Luciano listened & began arriving at 6am every day at his fields with new enthusiasm. he started cupping his coffees & learning to drink them properly. gradually, he developed a deep passion for his coffee fields. Luciano is part of FAFCoffees agronomist project with a focus on increasing quality & sustainable farm management. its been 7 years now without the use of glifosat in his soils & two years utilizing green fertilization with cover crops. the quality in the cup has followed in suit.

today, the coffee drank in the Vicente household is always the highest scoring lot from the crop. Luciano prides himself in saying that he himself planted, picked, roasted & brewed it when he serves visitors. one of his favorite things to do is to brew a thermos & take it up to the big rock at the top of his land (pedra grande). there he can gaze upon his land and let the sweetness of his hard work linger on his pallet. “when I’m up there I think about my father, about my childhood and I can realize that my life, as that of my wife and children is improving. i feel energized that i’m doing something good for my family and for our eco-system. then I come down from the rock full of energy. i know there’s always a lot of work ahead but, coffee is my life and its what I like to do. I try to live this in the most intense way possible.”

this excellent Brazilian coffee is hand picked selectively and slow dried on raised beds. it brings a smooth buttery mouthfeel, long aftertaste and the flavours of cacao & brown sugar.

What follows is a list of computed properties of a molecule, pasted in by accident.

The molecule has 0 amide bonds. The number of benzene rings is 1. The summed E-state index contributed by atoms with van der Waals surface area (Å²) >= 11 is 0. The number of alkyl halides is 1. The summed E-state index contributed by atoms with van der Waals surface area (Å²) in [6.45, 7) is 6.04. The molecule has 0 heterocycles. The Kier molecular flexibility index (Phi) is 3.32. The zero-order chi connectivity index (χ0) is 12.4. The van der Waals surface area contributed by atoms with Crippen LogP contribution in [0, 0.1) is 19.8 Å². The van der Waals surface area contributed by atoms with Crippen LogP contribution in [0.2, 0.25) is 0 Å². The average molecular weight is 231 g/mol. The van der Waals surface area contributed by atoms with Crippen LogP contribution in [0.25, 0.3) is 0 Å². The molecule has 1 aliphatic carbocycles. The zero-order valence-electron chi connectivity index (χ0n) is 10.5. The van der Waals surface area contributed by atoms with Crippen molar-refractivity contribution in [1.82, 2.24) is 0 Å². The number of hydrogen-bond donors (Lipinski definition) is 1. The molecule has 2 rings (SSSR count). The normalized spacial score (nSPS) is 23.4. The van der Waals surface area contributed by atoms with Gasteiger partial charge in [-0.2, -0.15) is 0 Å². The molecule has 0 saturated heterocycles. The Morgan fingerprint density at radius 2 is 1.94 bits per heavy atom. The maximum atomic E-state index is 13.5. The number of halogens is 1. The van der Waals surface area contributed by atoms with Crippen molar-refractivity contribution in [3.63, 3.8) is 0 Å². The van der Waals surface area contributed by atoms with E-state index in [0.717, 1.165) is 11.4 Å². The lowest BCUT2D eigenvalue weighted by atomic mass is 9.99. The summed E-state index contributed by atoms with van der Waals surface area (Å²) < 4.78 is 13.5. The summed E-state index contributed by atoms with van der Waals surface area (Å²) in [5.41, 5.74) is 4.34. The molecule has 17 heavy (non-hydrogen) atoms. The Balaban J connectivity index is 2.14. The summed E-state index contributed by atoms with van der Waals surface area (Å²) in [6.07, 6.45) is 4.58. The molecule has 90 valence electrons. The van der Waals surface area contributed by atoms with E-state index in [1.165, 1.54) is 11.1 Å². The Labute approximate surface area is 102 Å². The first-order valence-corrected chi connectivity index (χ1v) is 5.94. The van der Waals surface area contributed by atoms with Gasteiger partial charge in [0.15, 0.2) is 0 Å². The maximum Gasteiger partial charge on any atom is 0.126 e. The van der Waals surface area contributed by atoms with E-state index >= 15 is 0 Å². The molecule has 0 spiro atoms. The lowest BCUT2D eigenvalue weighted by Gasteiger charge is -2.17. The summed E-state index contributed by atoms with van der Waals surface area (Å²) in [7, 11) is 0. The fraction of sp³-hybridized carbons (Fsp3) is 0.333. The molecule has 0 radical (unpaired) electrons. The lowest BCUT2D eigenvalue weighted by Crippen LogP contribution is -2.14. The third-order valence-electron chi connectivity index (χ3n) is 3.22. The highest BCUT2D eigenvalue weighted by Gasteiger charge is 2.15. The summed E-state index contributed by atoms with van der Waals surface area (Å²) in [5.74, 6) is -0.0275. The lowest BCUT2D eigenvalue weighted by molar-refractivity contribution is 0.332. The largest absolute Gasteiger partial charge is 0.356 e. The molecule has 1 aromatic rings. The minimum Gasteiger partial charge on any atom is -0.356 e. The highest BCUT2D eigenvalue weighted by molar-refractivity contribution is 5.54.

wolichu wachu: ethiopia.

origin: uraga, guji, ethiopia
producer: various smallholders
processing method: natural
species: arabica
varietal: bourbon, typica
elevation: 2100-2310m above sea level

the wolichu wachu washing station was founded in 2017 and serves 4,500 local smallholder producers in and around the town of Haro Wachu, in the Uraga district of Guji. The average producer here farms on half a hectare of land & delivers coffee in cherry form to the washing station, where it is processed as necessary. coffees in Ethiopia are typically traceable to the washing station level, where smallholder farmers -many of whom own less than 1/2 hectare of land, and as little as 1/8 hectare on average- deliver cherry by weight to receive payment at a market rate. the coffee is sorted & processed into lots without retaining information about whose coffee harvest is in which bag or which lot.

according to the washing station manager, 90 percent of the coffee delivered to the factory is bourbon, and 10 percent is typica: while these are two varieties better-known in central & south america, the same terms are used colloquially in Ethiopia to describe certain coffee-berry-disease-resistant cultivars. the Ethiopian “bourbon” & “typica” varieties are typically genetically removed from the ones found elsewhere around the world.

the wolichu wachu ethiopian coffee adds those big, ripe berry notes to the blend along with a syrupy & smooth body.

i’m sold…take me to the store asap!